2018 Annual Report
To help improve and enrich the lives of those we touch by providing financial, social and educational services; to empower, encourage and assist in every opportunity for self-sufficiency, respect and independence.
From the Director:
President Franklin Roosevelt began some of the earliest welfare programs in 1933 under the banner of Relief, Recovery and Reform and thus promised Americans a New Deal. President Lyndon Johnson initiated a War on Poverty in 1964 promising a Great Society. In 1996 President William Clinton signed the Personal Responsibility and Work Opportunity Act saying it will “end welfare as we know it.” Today, the Wayne County Department of Job and Family Services (WCDJFS) implements programs that support these promises.
President Roosevelt said, “The test of our progress is not whether we add more to the abundance of those who have much it is whether we provide enough for those who have little.” To that end, the department helps the poorest of our neighbors by determining eligibility for cash and food assistance. The poor, aged, blind and disabled are assisted through Medicaid programs administered by the WCDJFS staff.
President Ronald Reagan said, “We should measure welfare's success by how many people leave welfare, not by how many are added.” These words led to the Personal Responsibility and Work Opportunity Act. The Department works with individuals to remove barriers to employment so people move from government assistance toward self-sufficiency. Child care and emergency assistance keep people in the workforce. The Ohio Means Jobs-Wayne County division helps people prepare for employment through training opportunities and work experience programs.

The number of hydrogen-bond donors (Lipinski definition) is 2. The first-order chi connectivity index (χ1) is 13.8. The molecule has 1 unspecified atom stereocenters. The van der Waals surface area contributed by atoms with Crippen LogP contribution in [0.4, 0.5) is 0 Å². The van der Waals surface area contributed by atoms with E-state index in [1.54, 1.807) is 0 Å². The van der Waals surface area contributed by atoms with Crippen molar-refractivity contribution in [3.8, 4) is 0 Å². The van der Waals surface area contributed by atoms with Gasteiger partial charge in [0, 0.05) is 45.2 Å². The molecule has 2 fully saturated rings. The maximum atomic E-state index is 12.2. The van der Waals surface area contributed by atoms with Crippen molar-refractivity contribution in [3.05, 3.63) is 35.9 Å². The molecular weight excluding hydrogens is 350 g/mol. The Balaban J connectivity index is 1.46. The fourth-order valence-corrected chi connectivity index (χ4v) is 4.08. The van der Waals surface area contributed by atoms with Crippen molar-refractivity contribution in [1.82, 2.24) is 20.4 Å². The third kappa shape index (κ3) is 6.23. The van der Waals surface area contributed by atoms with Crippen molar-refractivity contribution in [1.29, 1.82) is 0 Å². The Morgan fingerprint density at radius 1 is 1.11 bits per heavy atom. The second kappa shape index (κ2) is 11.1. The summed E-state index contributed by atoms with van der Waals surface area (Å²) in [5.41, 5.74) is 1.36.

WCDJFS staff ensures the tax money supporting such efforts is spent wisely, and protects the taxpayer by investigating the over issuance of benefits and recouping funds when appropriate.
WCDJFS staff also investigates cases of abuse, neglect or exploitation of elderly, which often involves law enforcement, the County Prosecutor, the Courts, and other community supports.
Presidents often make promises to the American People. The Wayne County Department of Job and Family Services is tasked with making sure those promises are kept.
Richard A. Owens, Director
In accordance with Federal civil rights law and U.S. Department of Agriculture (USDA) civil rights regulations and policies, the USDA, its Agencies, offices, and employees, and institutions participating in or administering USDA programs are prohibited from discriminating based on race, color, national origin, sex, religious creed, disability, age, political beliefs, or reprisal or retaliation for prior civil rights activity in any program or activity conducted or funded by USDA. Persons with disabilities who require alternative means of communication for program information (e.g. Braille, large print, audiotape, American Sign Language, etc.), should contact the Agency (State or local) where they applied for benefits. Individuals who are deaf, hard of hearing or have speech disabilities may contact USDA through the Federal Relay Service at (800) 877-8339. Additionally, program information may be made available in languages other than English. To file a program complaint of discrimination, complete the USDA Program Discrimination Complaint Form, (AD-3027) found online at: http://www.ascr.usda.gov/complaint_filing_cust.html, and at any USDA office, or write a letter addressed to USDA and provide in the letter all of the information requested in the form.
To request a copy of the complaint form, call (866) 632-9992. Submit your completed form or letter to USDA by:
By mail: U.S. Department of Agriculture
Office of the Assistant Secretary for Civil Rights
1400 Independence Avenue, SW
Washington, D.C. 20250-9410